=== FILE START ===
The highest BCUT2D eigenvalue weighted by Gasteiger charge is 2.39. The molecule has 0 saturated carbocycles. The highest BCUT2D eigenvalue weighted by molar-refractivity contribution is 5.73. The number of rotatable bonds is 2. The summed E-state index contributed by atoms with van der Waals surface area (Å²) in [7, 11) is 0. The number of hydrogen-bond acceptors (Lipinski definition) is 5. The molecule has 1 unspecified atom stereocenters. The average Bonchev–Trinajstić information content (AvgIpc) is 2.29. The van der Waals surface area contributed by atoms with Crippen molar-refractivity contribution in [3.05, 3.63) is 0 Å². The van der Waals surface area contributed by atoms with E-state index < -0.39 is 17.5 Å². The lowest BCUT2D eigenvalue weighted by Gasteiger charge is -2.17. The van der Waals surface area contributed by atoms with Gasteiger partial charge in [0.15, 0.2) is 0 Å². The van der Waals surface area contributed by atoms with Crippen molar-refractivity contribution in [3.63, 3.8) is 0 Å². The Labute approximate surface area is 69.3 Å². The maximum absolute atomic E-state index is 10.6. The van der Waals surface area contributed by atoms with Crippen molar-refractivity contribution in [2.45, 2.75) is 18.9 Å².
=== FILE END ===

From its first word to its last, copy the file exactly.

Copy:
The highest BCUT2D eigenvalue weighted by Gasteiger charge is 2.39. The molecule has 0 saturated carbocycles. The highest BCUT2D eigenvalue weighted by molar-refractivity contribution is 5.73. The number of rotatable bonds is 2. The summed E-state index contributed by atoms with van der Waals surface area (Å²) in [7, 11) is 0. The number of hydrogen-bond acceptors (Lipinski definition) is 5. The molecule has 1 unspecified atom stereocenters. The average Bonchev–Trinajstić information content (AvgIpc) is 2.29. The van der Waals surface area contributed by atoms with Crippen molar-refractivity contribution in [3.05, 3.63) is 0 Å². The van der Waals surface area contributed by atoms with E-state index < -0.39 is 17.5 Å². The lowest BCUT2D eigenvalue weighted by Gasteiger charge is -2.17. The van der Waals surface area contributed by atoms with Gasteiger partial charge in [0.15, 0.2) is 0 Å². The van der Waals surface area contributed by atoms with Crippen molar-refractivity contribution in [3.63, 3.8) is 0 Å². The Labute approximate surface area is 69.3 Å². The maximum absolute atomic E-state index is 10.6. The van der Waals surface area contributed by atoms with Crippen molar-refractivity contribution in [2.45, 2.75) is 18.9 Å².